Objectives of this mini unit:For students to explore the "universal call to action" laid out in the Sustainable Development Goals (SDGs) and consider how they may respond to that call;Build background knowledge about specific issues impacting the Arctic including: indigenous rights, indigenous health, biodiversity, tourism and marine pollution; Build background knowledge about specific issues impacting their local communtiy (using Michigan as a case-study) including: hunger, homelessness, poverty, youth violence and the environment;Create an action plan to address needs within their local communities driven by their unique passions, interests and skills;Consider the importance of impact vs intention when engaging with community action projects

Subject:
Elementary Education
English Language Arts
Language, Grammar and Vocabulary
Reading Foundation Skills
Reading Informational Text
Speaking and Listening
Cultural Geography
Material Type:
Activity/Lab
Case Study
Homework/Assignment
Lesson
Lesson Plan
Reading
Teaching/Learning Strategy
Author:
Lindsay Teeples-Mitchell
Date Added:
02/16/2022
Understanding Organic: Connections to Action in the Garden Classroom
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***This curriculum is provided by The Edible Schoolyard Project with full permission to share*** Understanding Organic: Connections to Action in the Garden Classroom is a garden and classroom-based curriculum for middle to high school students that explores the concepts and meanings of organic agriculture. The curriculum consists of a short preparatory unit, a sequence of ten core lessons, and twelve optional extension inquiries that can also be taught as standalone lessons. The ten core lessons utilize hands-on explorations of organic practices and feature textual analysis and open discussions to examine the complex meanings of organic. The final project workbook introduces students to a social action project in which students apply their knowledge and experiences to enact justice-oriented change related to organic. We recommend that you start by reading the curriculum overview linked below before reading individual lessons.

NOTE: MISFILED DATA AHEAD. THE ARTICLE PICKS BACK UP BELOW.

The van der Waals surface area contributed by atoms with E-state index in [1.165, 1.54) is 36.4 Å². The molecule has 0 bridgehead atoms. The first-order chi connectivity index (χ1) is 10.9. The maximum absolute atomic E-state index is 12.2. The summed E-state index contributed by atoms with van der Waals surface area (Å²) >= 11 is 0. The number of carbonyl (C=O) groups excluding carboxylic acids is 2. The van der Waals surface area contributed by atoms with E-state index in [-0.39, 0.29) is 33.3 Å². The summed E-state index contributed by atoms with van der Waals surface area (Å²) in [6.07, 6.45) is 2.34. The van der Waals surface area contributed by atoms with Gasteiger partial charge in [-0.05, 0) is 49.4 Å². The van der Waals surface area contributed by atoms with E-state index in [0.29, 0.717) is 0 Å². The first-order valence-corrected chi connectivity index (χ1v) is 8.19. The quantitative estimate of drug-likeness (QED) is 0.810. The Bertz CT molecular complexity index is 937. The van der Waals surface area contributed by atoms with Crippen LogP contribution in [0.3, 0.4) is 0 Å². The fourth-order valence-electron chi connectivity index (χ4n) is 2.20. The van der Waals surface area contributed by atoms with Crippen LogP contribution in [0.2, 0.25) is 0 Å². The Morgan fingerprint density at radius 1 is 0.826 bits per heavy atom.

Subject:
Environmental Science
Agriculture
Environmental Studies
English Language Arts
Material Type:
Activity/Lab
Assessment
Diagram/Illustration
Lesson Plan
Primary Source
Reading
Author:
The Bee Cause Project
Date Added:
08/19/2021
You Can Smell It!
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Students will have to solve the real world problem of locker smell leakage by building an air filter that will cover the vents on the top of a locker. This project goes well with a curriculum on the particle nature of gases and phase changes.

Subject:
Engineering
Measurement and Data
Chemistry
Material Type:
Activity/Lab
Lesson Plan
Provider:
Lane County STEM Hub
Provider Set:
Content in Context SuperLessons
Author:
Allison Machado
Chris Michael
Date Added:
06/27/2017